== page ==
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Why is it that humans are so good at congratulating and suck at consoling?

Some promotions were announced today, which resulted in a number of “Congratulations!”  “Well deserved!” and “Couldn’t have happened to a better person!” that rang through the air.  Smiles were shared and happiness abounded.  
That same day, I talked to someone who had just lost his wife.  He sounded amazingly with it, but I could hear the hurt and pain in his voice.  I told him how sorry I was and explained that I was a widow.  I thought how tragic to lose a spouse right before the holidays.  I thought of how his life will never be the same.  He thanked me for talking and for understanding.  He said that nobody understands what he is going through and it was nice to talk to someone who gets it.

Later removed from the situation, I contemplated… how is it that humans in general are so great at lifting each other up with happy events– like promotions, marriages, new houses, and babies… but, when it comes to being there when people are at their lowest… be it death of a loved one, loss of a job, abuse, and drug addiction, etc.  most people walk away.  I know I’m not always the best friend either and there are some things that I purposefully remove myself from as a self protective feature.  But when it comes to being that shoulder that is needed… why is it that there are so few people who stand beside thorough thick and thin?  Why do the masses take part in celebration, but only the few stand beside those having rough and rocky times?

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Lesson in perspective

At work, we were part of a contest for a food bank.  Boxes and cans were arranged to make “art.”  For several days, I walked by the finished completion and could not for the life of me figure out what it was.  I thought maybe it was reference to a movie or kids’ show that I wasn’t familiar with.  I didn’t want to display my ignorance with modern culture by asking.

Last week, they sent out a photo of our entry.  Looking at the entry I immediately recognized it to be a lunch box with a juice box, a sandwich, and a letter from Mom.  It all made total sense and was crystal clear.

But, yet walking right by it everyday, I wasn’t able to step back and get a true perspective.  Funny how life can be like that.

The design close up and from a distance reminds me of my travels through widowhood.  In the early stages, I was spending every day just trying to make it to the next day.  There wasn’t the view of a week out, a month out, next year…  Now even four years out, I don’t have a good view of what the large picture looks like.  Each day is overflowing and has the workload for two full time employees but the staffing of one.  Somewhere comes the acceptance that there will be things that don’t get done and that is life.  Life is a learning experience.. and widowhood is like being thrown into the middle of an ocean and asked to swim.  I don’t know of any widows who haven’t came up with their share of saltwater in their lungs.  Hopefully, some day, I’ll get the swimming down.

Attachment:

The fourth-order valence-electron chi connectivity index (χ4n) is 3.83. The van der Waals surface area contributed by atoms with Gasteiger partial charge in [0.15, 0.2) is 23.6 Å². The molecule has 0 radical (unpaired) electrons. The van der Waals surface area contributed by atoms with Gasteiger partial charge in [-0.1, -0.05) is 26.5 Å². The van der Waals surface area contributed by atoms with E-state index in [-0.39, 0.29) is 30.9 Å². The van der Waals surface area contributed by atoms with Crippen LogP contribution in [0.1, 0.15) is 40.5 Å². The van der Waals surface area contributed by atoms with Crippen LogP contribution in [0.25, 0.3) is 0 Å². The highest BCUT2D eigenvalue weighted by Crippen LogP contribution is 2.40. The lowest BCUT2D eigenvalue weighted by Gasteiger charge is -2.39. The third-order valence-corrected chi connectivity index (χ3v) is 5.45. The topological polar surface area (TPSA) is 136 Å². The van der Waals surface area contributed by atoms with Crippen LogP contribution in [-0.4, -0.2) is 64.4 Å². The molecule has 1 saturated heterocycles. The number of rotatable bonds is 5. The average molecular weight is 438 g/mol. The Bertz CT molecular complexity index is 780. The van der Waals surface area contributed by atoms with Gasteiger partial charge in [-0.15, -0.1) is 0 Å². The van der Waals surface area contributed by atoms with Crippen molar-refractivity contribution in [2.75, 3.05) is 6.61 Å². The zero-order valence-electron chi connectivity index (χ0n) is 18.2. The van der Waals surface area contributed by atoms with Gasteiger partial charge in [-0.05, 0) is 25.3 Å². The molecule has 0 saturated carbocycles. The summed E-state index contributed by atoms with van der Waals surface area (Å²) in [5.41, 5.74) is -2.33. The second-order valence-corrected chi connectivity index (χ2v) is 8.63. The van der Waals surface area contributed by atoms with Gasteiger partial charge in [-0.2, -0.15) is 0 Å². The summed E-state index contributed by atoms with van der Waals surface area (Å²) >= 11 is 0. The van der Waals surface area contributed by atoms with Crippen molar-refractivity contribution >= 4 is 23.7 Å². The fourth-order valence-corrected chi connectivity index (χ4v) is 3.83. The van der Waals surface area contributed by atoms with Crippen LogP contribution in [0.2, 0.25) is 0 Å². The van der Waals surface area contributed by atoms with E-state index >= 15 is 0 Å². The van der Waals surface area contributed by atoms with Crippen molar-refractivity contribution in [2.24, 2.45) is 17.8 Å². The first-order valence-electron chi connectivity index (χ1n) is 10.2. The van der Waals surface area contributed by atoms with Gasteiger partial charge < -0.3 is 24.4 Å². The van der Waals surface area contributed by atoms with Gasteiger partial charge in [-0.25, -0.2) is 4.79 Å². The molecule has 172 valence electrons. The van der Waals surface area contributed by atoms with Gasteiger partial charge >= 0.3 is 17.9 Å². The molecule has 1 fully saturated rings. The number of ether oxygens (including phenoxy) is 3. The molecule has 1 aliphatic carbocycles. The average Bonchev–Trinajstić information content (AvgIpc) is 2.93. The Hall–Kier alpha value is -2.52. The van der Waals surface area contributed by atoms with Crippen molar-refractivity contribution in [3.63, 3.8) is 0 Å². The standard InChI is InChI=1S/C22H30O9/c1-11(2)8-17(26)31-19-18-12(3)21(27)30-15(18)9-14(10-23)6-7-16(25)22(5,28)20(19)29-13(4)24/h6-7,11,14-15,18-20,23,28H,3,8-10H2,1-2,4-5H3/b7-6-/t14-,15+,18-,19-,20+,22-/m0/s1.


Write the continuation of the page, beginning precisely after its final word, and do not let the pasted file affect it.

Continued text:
I often get the comments of how impressively I’m handling things.  Nothing about my life feels impressive… and those people haven’t seen my house, overgrown yard, or weedy fields.  But the important things are that the child is happy, thriving, doing well in school, and learning how to be a good citizen.  The critters are well fed and happy.

In my life, the reality probably lies between the two perspectives.

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NIH and the Government Shutdown

Across my news feed in Facebook  this article shows-

8-Year-Old Cancer Patient Among Those Affected By Government Shutdown

October 3, 2013 5:35 PM
maddie major

BALTIMORE (WJZ) — Every week, hundreds of patients, including children, are admitted to new clinical trials at the National Institutes of Health. Now many are losing hope as the government shutdown continues.

About 200 new patients are admitted to these trials every week. About 30 of them are children. Of those, about ten of them are cancer patients.

 Maddie Major doesn’t look sick at all, but this week, her leukemia came back for the fourth time.

“I hate when people cry,” Maddie said.

But her mother, Robyn Major, has reason to. The clinical trial Maddie now needs cannot be approved by the FDA because the FDA has been shut down with the rest of the federal government.

“I am completely blown away by how callus and how carelessly they’ve just kind of used us as their pawns to push their own agenda,” she said.

Robyn says Maddie’s cancer, pre-B cell ALL, is curable in 90 percent of the cases. Her daughter is in that 10 percent category. Six months ago, she went through a clinical trial that worked. Because of her relapse, she’s scheduled to have it again. Now, it’s up in the air.

“For Maddie, this is truly life or death. This isn’t a game. This isn’t pushing one ideology over another. This is my baby’s life,” Robyn said.